Blogging

Should You Choose Podcasting Over Blogging?

Is podcasting a better choice than blogging when you want to get your message out to your social media followers? I think ‘both’ is a much better option.

Podcasting is growing in popularity by the day. Often, I hear people ask whether they should start a blog or a podcast.

I always wonder why they seem to think it should be an either-or question.

Last year, Forbes ran an article about millennials who have found more value than previous generations in building an online brand to make connections. But that Forbes article included this line:

But millennials have found that podcasts can be an important part of their branding toolkits – important enough that they appear to be abandoning blogs for them.

I’m not sure whether this is still the case — the article was written in August 2017, after all. But it’s possible that the growing number of podcasts are still being done in place of a blog rather than in addition to a blog.

I think that’s a big mistake.

Sure, podcasting is a relatively newer way of reaching an audience. Blogs represent older technology and, therefore, may not be as “hip.” That’s silly, of course, but I’m sure there’s something to that.

I’ve been reliably informed that there are apps that make podcasting easier than ever: you can pick up your phone and record what is essentially a voicemail and suddenly you have a podcast episode.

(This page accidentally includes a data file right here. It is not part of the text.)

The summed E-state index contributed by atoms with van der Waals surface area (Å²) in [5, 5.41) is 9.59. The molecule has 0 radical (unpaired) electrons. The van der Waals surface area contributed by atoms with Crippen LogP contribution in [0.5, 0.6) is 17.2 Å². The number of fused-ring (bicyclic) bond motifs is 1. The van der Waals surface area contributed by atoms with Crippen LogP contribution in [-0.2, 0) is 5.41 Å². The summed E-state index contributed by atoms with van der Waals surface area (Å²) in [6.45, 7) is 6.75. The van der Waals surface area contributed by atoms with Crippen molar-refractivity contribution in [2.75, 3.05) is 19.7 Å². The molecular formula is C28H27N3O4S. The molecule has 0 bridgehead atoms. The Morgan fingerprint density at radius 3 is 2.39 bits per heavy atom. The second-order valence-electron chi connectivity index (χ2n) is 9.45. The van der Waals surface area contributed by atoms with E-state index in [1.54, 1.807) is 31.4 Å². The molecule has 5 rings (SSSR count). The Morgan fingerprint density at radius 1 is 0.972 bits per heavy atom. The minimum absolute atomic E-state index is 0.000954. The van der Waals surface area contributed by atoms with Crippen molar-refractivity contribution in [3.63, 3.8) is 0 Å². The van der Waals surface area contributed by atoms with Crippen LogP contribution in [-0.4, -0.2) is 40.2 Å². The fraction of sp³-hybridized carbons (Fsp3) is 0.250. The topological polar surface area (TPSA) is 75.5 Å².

When a podcast is that simple and convenient to produce, it’s easy to believe that’s all the work you have to put into it. But where is your audience supposed to go after they listen to an episode and like it?

If you don’t have a website where you can send people to find more about you and have more of your ideas, you’re missing out.

This blog is creeping up on its 15th anniversary, a thought that is still mind-boggling to me. I’m planning a podcast but I don’t have a start date, yet.

What I can assure you, however, is that when a podcast begins, this blog will not end. One of my daily posts each week will likely turn into a “show notes” post about the podcast itself, but I have no plan to slow down on the blog.

I want people who listen to the podcast to have a place to come to discuss what’s being said and find even more content that they may feel is relevant to them. 

Listening to a podcast isn’t always easy.

Podcasts are convenient during commutes…at least to some people. My daily commute is about four minutes long, so I have absolutely no desire to listen to a podcast that’s an hour long: It’d take me more than a week that way.

Some people can sneak a look at a website during work hours. But listening to a podcast, unless they wear headphones at the office, is a bit more of a challenge.

Beyond that, the ears are one of the worst ways to receive information. The eyes (reading) are one of the best because you can easily re-read the information if you get lost or if your mind wanders. 

If all you offer is a podcast without a blog, your followers have to listen to the podcast again, which takes more time. It’s faster to scan through text: a podcast has to be listened to in real-time unless you have a very good idea of where the pertinent section is in the recording.

If I were going to do one or the other, it’d be a blog, hands down.

If I were going to start a podcast, I’d make sure I had a blog first so I could have a place to refer people to for more information. 

You may well attract two different kinds of followers that way rather than just those who like podcasts! 

Why limit yourself to just one?

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Patrick is a Christian with more than 27 years experience in professional writing, producing and marketing. His professional background also includes social media, reporting for broadcast television and the web, directing, videography and photography. He enjoys getting to know people over coffee and spending time with his dog.